Monday, December 14, 2015

50 Favorite Pop Songs of 2015 (Part Three)

30. "Wildest Dreams" by Taylor Swift

Lana Del Rey might have been shut out at the Grammys, but at least she bask in the satisfaction of having influenced some great acts. Musical pop-country chameleon Taylor Swift took some notes for "Wildest Dreams," a clearly Del Rey-inspired tune with a sense of Top 40 urgency and the right Swiftian (Taylor Swifian, that is) touches.

29. "Blue" by Marina and the Diamonds

As a whole, Marina and the Diamonds' third LP Froot wasn't as enticing as intended. Luckily, "Blue" is one of the few gleaming highlights in the otherwise bland offering. Diamandis finally puts a pep in her step with this one, after she spent most of an album with mid-tempo pop-rock. Her vocal delivery and lyrics give subtle nods to the days of The Family Jewels, with Electra Heart-esque quirkiness on the "gimme love, gimme dreams, gimme a good self-esteem" spiel.

28. "Traveling Song" by Ryn Weaver

Holy waterworks. "Traveling Song" is the most intimate and subtle moment of Ryn Weaver's debut album, written as a token of her love for her grandfather, Max, who passed away on the first day of this year. This song really succeeds by allowing time and space for that quirky vibrato and emotion to resonate. And as if the song wasn't enough to get the emotions rolling, Grandpa Max's home videos have been compiled into the video accompaniment to his musical tribute. Once again, holy waterworks.

27. "Alive" by Sia

Adele ought to be shaking her head for passing up this one. After she declined it, Sia kept it for her own concept album that is composed of tracks originally written by Sia for other artists. Coming off the success of "Chandelier" (which topped my 'best of' list of last year) and "Elastic Heart," we expected no less than was delivered from "Alive." The vocals alone -- the smoky lows, the soaring highs -- are enough to capture the attention of anyone within earshot.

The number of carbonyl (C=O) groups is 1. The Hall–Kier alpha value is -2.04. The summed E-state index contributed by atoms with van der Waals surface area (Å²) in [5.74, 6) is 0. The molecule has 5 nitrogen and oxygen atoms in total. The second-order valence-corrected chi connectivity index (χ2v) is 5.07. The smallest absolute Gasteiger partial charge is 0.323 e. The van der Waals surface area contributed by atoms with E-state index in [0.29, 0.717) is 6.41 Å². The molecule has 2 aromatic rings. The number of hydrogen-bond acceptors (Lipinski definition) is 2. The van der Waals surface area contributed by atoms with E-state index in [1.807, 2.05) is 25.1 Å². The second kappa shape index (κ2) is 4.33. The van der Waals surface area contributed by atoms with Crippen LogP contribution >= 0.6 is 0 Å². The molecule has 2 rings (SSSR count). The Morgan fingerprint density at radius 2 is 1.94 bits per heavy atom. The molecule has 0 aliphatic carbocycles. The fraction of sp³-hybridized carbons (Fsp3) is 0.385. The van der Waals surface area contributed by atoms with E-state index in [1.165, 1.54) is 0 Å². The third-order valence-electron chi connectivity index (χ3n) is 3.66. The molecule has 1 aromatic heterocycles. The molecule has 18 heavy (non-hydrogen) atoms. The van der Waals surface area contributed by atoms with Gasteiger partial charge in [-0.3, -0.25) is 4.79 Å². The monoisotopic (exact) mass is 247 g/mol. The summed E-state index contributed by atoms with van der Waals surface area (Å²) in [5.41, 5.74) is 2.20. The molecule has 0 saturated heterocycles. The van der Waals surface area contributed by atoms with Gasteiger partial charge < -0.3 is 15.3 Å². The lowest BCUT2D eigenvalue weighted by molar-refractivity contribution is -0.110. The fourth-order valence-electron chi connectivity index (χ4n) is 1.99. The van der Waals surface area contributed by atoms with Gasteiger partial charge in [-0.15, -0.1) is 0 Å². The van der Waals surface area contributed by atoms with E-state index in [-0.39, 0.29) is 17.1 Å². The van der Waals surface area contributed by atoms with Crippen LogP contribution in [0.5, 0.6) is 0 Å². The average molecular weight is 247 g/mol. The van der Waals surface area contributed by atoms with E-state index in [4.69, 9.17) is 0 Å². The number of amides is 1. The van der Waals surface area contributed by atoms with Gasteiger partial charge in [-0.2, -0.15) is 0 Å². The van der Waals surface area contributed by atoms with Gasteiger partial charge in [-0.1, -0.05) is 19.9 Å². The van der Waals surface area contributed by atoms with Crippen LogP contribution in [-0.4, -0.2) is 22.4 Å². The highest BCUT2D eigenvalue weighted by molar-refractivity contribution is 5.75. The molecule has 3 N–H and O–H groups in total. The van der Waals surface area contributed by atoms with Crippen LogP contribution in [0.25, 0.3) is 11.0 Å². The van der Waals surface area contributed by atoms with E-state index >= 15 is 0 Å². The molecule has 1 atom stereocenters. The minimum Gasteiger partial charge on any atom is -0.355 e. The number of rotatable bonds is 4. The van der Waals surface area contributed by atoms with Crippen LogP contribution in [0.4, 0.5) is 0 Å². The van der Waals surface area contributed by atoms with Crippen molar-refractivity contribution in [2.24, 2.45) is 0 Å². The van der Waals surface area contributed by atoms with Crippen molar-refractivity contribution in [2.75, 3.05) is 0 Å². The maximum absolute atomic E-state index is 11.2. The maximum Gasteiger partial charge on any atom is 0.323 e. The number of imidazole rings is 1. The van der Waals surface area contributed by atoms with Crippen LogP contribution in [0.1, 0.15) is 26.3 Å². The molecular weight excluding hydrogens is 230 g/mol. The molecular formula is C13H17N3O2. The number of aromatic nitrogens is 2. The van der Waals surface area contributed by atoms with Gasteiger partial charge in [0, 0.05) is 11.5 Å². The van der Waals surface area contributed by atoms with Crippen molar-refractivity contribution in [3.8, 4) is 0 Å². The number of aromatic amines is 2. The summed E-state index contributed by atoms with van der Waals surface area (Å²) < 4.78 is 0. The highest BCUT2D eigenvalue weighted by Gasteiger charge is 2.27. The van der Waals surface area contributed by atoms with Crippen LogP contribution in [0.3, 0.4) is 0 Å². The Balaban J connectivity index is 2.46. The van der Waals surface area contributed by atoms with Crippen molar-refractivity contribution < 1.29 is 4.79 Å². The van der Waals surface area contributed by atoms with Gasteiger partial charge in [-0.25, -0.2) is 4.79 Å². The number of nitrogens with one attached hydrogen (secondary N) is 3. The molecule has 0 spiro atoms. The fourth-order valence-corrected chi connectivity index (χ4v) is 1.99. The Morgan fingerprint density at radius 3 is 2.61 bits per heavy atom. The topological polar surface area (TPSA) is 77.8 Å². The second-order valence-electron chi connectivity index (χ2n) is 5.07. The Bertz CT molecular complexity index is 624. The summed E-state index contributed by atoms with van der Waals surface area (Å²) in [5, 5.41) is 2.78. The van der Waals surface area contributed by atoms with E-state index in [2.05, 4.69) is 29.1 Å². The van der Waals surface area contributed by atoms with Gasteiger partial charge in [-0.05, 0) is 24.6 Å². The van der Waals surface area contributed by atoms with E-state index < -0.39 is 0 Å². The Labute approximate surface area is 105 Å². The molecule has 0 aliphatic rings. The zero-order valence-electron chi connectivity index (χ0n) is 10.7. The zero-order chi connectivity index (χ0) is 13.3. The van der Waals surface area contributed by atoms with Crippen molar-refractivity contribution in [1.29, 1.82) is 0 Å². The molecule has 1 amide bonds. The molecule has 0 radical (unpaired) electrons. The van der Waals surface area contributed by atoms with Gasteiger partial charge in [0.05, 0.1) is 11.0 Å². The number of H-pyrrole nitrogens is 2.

26. "Lean On" by Major Lazer & DJ Snake feat. MØ

"Lean On" marks one of the first times Indian and Middle Eastern influences have found their way back onto American contemporary hit radio since Selena Gomez's "Come & Get It" -- and it's great. The breakdown's central feature is made out of contorted vocals -- the same tactic Diplo used in the Jack Ü collaboration with Justin Bieber that offers a level of exclusive uniqueness that cannot be replicated by any synthesizer out there.

25. "The Hills" by the Weeknd

Those who listened to the Weeknd prior to this year have been up in arms about his change towards a more digestible PBR&B, but "The Hills" is nothing but classic Weeknd material: Raunchy, sexy, and straight-up badass.

24. "Roman Holiday" by Halsey

As discussed many times before, Halsey knows how to craft some mad aesthetic. A very clear highlight from Badlands, this song's layers of smoky vocals and heavy synthesizers emit the radiance of a warm summer day.

23. "Mrs. Potato Head" by Melanie Martinez

Not sure why it took this long for someone to finally make a parallel between a toy based on rearranging facial parts and plastic surgery, but let's be really glad that Melanie Martinez was the one who finally did it. A clear highlight of her debut album, the track meets all of the requirements for a Martinez original -- childish xylophones, heavy beats, insanely wise lyrics, and one hell of a chorus.

22. "On My Mind" by Ellie Goulding

Banger alert: "On My Mind" was our first taste of "big pop" Ellie Goulding. Lyrically, it's not the strongest from Delirium, but it perfectly returns fire at Ed Sheeran's "Don't." (Although she claims otherwise, the song's lyrics perfectly rebukes the claims made in Sheeran's song, which was rumored to be penned about Goulding.) It's infectious, ground-shaking, and dance floor commanding.

21. "Amazing" by Foxes

Poor Foxes has been sorely mistreated by her record label (Sony UK), but thank goodness that she's still delivering quality material. "Amazing" is one of her best songs to date, mixing power pop and touch of soul for a great outcome. 

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